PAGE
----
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Neil S. Mattson, Elizabeth M. Lamb, Brian Eshenaur, and John Sanderson

greenhouse insects and diseases from living specimens, or being able to practice water and media sample testing. In response, our team developed a hands-on workshop model for educational sessions that we termed Integrated Pest Management In-Depth. The

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Paul R. Fisher, Jinsheng Huang, and William R. Argo

Limestone is incorporated into horticultural substrates to neutralize substrate acidity, increase pH buffering capacity, and provide calcium and magnesium. Limestones differ in their rate of pH change, equilibrium pH, and proportion of unreacted “residual”? lime. In horticulture, lime reactivity is currently measured empirically in batch tests, whereby limestone is incorporated into a batch of substrate and pH change is measured over time. Our objective was to develop a quantitative model to describe reaction of lime over time. The lime reaction model predicts the substrate-pH based on lime acid neutralizing capacity, lime type (calcitic, dolomitic, or hydrated), lime particle size distribution, application concentration, and the non-limed pH and neutralizing requirement (buffering) of the substrate. Residual lime is calculated as the proportion of lime remaining following gradual neutralization of the substrate acidity (by subtraction of reacted lime from total applied lime).

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Meriam G. Karlsson and Royal D. Heins

The relative progression of lateral shoot elongation from pinch to flower of chrysanthemum [Dendranthema grandiflora (Ramat.) Kitamura `Bright Golden Anne'] plants grown under 2 to 22 mol·day-1·m-2 photosynthetic photon flux and 10 to 20C was modeled using Richards function. Parameters for the function were determined by first transforming data of shoot length and time from pinch (start of short photoperiods) to flower to a relative scale of 0.0 to 1.0 by dividing all intermediate shoot lengths and measurement dates by final shoot length and number of days to flower, respectively. Data used for parameter estimation originated with plants grown at a daily average of ≤20C, since those grown at a daily average above 20C exhibited delayed morphological flower induction and reached 50% of the final shoot length earlier in development. Relative shoot elongation was described by Richards function in the following form: Relative shoot length = SF × {1 + [(SF/SO)N-1] e-SF Kt}-1/N where t (relative time) = 0.0 to 1.0, SF (maximum relative shoot length) = 1.018, SO (relative shoot length at t = o) = 0.0131, N (model parameter related to the shape of the curve) =0.3923, and K (model parameter related to mean relative growth rate) = 5.8138.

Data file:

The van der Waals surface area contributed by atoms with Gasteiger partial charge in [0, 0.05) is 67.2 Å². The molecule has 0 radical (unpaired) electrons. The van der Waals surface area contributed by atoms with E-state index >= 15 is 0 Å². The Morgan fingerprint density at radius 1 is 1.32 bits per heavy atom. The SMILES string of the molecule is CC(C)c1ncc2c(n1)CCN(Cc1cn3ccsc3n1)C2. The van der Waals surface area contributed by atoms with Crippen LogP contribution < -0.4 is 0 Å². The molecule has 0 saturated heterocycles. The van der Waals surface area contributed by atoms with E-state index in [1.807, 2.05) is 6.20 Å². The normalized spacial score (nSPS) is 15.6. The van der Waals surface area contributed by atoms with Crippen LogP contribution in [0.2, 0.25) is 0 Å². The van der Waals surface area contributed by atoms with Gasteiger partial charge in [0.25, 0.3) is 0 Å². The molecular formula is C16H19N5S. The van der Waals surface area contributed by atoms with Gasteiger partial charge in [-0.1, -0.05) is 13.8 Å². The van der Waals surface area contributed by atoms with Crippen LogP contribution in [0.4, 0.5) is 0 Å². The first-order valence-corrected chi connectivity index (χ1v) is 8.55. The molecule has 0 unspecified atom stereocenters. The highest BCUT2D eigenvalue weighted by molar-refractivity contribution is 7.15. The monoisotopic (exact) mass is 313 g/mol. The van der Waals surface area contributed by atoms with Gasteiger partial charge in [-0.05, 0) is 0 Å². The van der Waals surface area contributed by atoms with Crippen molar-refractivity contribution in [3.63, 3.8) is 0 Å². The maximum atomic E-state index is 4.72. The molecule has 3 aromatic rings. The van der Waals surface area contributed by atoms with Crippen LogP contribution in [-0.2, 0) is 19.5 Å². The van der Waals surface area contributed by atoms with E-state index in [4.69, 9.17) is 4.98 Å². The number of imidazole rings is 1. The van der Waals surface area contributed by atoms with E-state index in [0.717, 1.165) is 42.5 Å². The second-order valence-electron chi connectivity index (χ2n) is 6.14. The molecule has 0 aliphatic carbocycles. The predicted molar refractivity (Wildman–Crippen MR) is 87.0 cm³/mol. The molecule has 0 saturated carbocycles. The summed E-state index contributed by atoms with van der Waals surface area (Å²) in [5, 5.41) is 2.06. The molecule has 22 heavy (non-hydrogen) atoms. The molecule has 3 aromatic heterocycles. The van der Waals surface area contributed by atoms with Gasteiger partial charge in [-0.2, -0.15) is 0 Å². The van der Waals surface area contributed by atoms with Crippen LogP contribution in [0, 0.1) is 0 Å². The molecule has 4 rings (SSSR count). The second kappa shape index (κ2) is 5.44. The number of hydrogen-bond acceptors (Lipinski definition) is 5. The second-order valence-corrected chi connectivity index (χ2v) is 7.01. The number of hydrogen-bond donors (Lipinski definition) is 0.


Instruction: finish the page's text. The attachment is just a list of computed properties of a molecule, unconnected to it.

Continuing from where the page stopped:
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William Terry Kelley

Statistical analysis of agricultural research has traditionally been via the use of fixed model methods. However, recent advances in statistical software have made analysts through random or mixed model methods more practical. Errant or inappropriate use of statistical programs to analyze data has been a recurring problem in the reporting of agricultural research findings. Often variables are all considered to be fixed in order to facilitate analysis, when in reality some variables in field research are nearly always random. Proper selection of error terms and calculation of standard errors are also frequently done incorrectly when statistical analysts packages are not used correctly. Unbalanced data is also quite normal in field research due to unforseen circumstances that result in lost information. Most of these situations can be more early handled with a mixed model approach. In this work, a broccoli field trial involving tillage and planting dates was analyzed using the General Smear Models procedure in SAS and the General Elmer Mixed Models Procedure in GLMM. Comparison of the analyses revealed that conclusions would differ somewhat with balanced data and even more with unbalanced data. Since variance components from all random effects are used to calculate standard errors in GLMM, standard errors in the mixed model were larger, but likely more accurate Inference space was also broader and allowed prediction space to include the entire population of experimental units which were sampled in the experiment. The mixed model procedure was more efficient and thus more sensitive to differences in treatments.